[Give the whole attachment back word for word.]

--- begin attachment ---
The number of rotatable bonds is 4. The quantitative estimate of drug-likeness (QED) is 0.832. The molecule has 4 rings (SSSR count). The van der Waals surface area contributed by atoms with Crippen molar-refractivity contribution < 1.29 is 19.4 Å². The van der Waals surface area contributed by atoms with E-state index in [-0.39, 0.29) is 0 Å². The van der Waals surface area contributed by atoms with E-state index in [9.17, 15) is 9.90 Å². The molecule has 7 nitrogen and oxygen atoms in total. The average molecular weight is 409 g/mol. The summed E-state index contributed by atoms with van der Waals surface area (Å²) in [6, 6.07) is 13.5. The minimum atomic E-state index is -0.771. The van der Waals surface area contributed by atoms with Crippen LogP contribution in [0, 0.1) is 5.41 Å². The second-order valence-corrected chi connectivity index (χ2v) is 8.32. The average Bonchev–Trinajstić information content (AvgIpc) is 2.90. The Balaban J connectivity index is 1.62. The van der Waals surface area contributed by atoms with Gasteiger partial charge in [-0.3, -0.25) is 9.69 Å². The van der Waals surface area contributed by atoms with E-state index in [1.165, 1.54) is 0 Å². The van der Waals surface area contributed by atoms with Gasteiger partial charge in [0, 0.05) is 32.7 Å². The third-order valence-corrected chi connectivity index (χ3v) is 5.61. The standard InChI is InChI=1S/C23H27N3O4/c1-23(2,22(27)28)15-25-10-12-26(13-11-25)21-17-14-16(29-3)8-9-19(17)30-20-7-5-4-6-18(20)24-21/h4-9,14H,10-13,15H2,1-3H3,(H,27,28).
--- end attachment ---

The number of rotatable bonds is 4. The quantitative estimate of drug-likeness (QED) is 0.832. The molecule has 4 rings (SSSR count). The van der Waals surface area contributed by atoms with Crippen molar-refractivity contribution < 1.29 is 19.4 Å². The van der Waals surface area contributed by atoms with E-state index in [-0.39, 0.29) is 0 Å². The van der Waals surface area contributed by atoms with E-state index in [9.17, 15) is 9.90 Å². The molecule has 7 nitrogen and oxygen atoms in total. The average molecular weight is 409 g/mol. The summed E-state index contributed by atoms with van der Waals surface area (Å²) in [6, 6.07) is 13.5. The minimum atomic E-state index is -0.771. The van der Waals surface area contributed by atoms with Crippen LogP contribution in [0, 0.1) is 5.41 Å². The second-order valence-corrected chi connectivity index (χ2v) is 8.32. The average Bonchev–Trinajstić information content (AvgIpc) is 2.90. The Balaban J connectivity index is 1.62. The van der Waals surface area contributed by atoms with Gasteiger partial charge in [-0.3, -0.25) is 9.69 Å². The van der Waals surface area contributed by atoms with E-state index in [1.165, 1.54) is 0 Å². The van der Waals surface area contributed by atoms with Gasteiger partial charge in [0, 0.05) is 32.7 Å². The third-order valence-corrected chi connectivity index (χ3v) is 5.61. The standard InChI is InChI=1S/C23H27N3O4/c1-23(2,22(27)28)15-25-10-12-26(13-11-25)21-17-14-16(29-3)8-9-19(17)30-20-7-5-4-6-18(20)24-21/h4-9,14H,10-13,15H2,1-3H3,(H,27,28).